Vail Daily health: Do our genes determine our health? |

Vail Daily health: Do our genes determine our health?

Dr. Elina Chernyak
Vail, CO Colorado

VAIL, Colorado –Thanks to recent advances in genetic research, we now know that our genes are not necessarily the architects of our health. Rather, our health depends more on what we do to our genes. Since the early 1980s, much has changed in our understanding of the role of the human genome in determining our health as we grow older.

We all look pretty similar to one another, and we also appear to be fairly similar within a narrow range of function. But we are not so similar at the biochemical level, according to research that gave rise to the concept of what Dr. Roger Williams, a University of Texas biochemist and leading researcher in Functional Medicine, described as “Biochemical Individuality.”

He described genetotrophic disease, which can result from low levels of specific nutrients necessary for improved expression of genes. In other words, the lack of sufficient amounts of particular nutrients resulted in imperfect expression of certain genes, giving rise to disease. The manner in which all genes are expressed is related to their exposure to specific nutrients as well as environmental factors.

The Human Genome Project is permitting us to recognize some unanticipated aspects of molecular genetics and molecular biology. The impact of nutrients on the expression of these genetic characteristics results in our diversified genetic potentials.

We do not have just one “us” locked in our genes. There are many “wes” only one of which is expressed at any moment. Exposure to various nutritional and environmental factors alters the expression of our genes, producing what we call the phenotype, or the observable characteristics of an individual.

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Micronutrients in our diet, as well as proteins, carbohydrate, fat, vitamins and minerals, influence the expression of genes. Everything we eat has an impact on our genes.

Lipoic acid, N-acetyl-cysteine, vitamin E and coenzyme Q10, for example, are known to have an impact on the modulation of gene expression. So, by designing an appropriate diet for an individual based on his or her genetic needs, and by reducing antigens to which the person is sensitive (such as gluten in wheat or casein in dairy products), we can improve a person’s immune system.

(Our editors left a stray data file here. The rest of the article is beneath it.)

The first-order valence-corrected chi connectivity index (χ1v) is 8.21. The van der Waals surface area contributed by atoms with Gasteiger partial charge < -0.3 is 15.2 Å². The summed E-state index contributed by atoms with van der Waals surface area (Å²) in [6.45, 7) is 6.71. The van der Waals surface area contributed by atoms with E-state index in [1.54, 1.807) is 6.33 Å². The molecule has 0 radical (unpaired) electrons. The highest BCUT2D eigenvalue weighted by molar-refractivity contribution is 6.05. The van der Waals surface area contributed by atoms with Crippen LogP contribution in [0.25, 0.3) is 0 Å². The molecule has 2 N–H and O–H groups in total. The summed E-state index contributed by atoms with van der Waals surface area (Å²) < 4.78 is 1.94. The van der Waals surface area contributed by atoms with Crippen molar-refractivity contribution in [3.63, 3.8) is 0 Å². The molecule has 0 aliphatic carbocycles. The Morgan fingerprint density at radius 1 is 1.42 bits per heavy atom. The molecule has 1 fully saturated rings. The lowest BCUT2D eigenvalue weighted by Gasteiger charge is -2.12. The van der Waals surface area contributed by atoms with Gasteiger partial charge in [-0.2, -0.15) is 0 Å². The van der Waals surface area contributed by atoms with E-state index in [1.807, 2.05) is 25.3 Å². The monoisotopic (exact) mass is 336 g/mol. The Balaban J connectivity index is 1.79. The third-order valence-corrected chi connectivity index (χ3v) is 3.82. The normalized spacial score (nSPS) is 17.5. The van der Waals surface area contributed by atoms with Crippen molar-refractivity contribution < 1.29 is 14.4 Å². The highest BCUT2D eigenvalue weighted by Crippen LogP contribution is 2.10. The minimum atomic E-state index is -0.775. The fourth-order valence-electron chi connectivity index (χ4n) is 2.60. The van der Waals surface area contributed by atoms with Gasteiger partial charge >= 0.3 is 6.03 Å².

Doctors of functional medicine, such as myself, can use certain biological markers to evaluate dysfunctional metabolism and those markers may provide insight into where gene expression is increasing the risk or likelihood of various diseases, including heart disease, arthritis, and cancer.

In other words, we now have access to a genetic roadmap that can tell us where our own individual genetics may take us in the future. In the true spirit of preventative medicine, we can modify nutritional and environmental exposures today in order to help avoid potentially bigger and harder to solve problems in the future. This is an illustration of how much flexibility there is in our genes based on the decisions we make and the counsel we receive.

Many chronic symptoms, for which no clear diagnosis exists, are early warning signs of poorly expressed genetic characteristics. If we recognize the symptoms early on, we may be able to modify the course of that dysfunction, improve outcome, and reduce illness. Nutrition, and its impact on this messenger system, is a tool that I can use to try to restore balance. Making lifestyle choices and environmental modification to match the person’s genetic need are good medicine.

We are coming full circle – to the recognition that the ways we eat, think, act and believe manipulate the phenotypic expression of our genes during our lives. Those factors are much more important in the long run than the medicine we take or the surgery we have.

Herein lies another prime example of the effectiveness of integrative medicine – a bridge crossing a chasm between traditional medicine and nutritional supplements. Emerging from the research are modern discoveries of how in so many ways we depend on specific nutrients to promote functional physiology. If we expect to live healthy lives for eight, nine or 10 decades, we must heed the specific nutrient requirements of our bodies.

These are exciting times in medicine. We have moved beyond a philosophy that advised, “Wait until it is broken and try to fix it,” toward molecular preventive medicine, which is the basis of functional medicine and the patient-centered philosophy.

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